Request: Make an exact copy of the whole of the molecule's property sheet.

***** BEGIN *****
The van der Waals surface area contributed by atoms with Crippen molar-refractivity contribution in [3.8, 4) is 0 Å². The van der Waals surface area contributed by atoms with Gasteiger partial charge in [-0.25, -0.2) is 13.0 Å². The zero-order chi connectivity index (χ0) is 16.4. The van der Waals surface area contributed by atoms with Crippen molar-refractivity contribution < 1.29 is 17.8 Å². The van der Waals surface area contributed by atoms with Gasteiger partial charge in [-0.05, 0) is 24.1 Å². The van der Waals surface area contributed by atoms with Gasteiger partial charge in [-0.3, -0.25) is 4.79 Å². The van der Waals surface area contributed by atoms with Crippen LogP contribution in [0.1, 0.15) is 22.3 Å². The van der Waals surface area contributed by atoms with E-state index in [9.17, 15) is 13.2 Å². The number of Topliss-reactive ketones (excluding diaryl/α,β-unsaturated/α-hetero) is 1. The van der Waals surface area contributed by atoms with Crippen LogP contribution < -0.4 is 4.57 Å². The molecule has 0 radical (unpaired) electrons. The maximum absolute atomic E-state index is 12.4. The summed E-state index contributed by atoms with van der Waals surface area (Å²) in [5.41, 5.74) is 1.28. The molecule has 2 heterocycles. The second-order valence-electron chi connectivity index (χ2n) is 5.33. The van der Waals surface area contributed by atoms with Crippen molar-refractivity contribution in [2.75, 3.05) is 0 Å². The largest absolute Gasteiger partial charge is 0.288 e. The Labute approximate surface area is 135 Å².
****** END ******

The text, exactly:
The van der Waals surface area contributed by atoms with Crippen molar-refractivity contribution in [3.8, 4) is 0 Å². The van der Waals surface area contributed by atoms with Gasteiger partial charge in [-0.25, -0.2) is 13.0 Å². The zero-order chi connectivity index (χ0) is 16.4. The van der Waals surface area contributed by atoms with Crippen molar-refractivity contribution < 1.29 is 17.8 Å². The van der Waals surface area contributed by atoms with Gasteiger partial charge in [-0.05, 0) is 24.1 Å². The van der Waals surface area contributed by atoms with Gasteiger partial charge in [-0.3, -0.25) is 4.79 Å². The van der Waals surface area contributed by atoms with Crippen LogP contribution in [0.1, 0.15) is 22.3 Å². The van der Waals surface area contributed by atoms with E-state index in [9.17, 15) is 13.2 Å². The number of Topliss-reactive ketones (excluding diaryl/α,β-unsaturated/α-hetero) is 1. The van der Waals surface area contributed by atoms with Crippen LogP contribution < -0.4 is 4.57 Å². The molecule has 0 radical (unpaired) electrons. The maximum absolute atomic E-state index is 12.4. The summed E-state index contributed by atoms with van der Waals surface area (Å²) in [5.41, 5.74) is 1.28. The molecule has 2 heterocycles. The second-order valence-electron chi connectivity index (χ2n) is 5.33. The van der Waals surface area contributed by atoms with Crippen molar-refractivity contribution in [2.75, 3.05) is 0 Å². The largest absolute Gasteiger partial charge is 0.288 e. The Labute approximate surface area is 135 Å².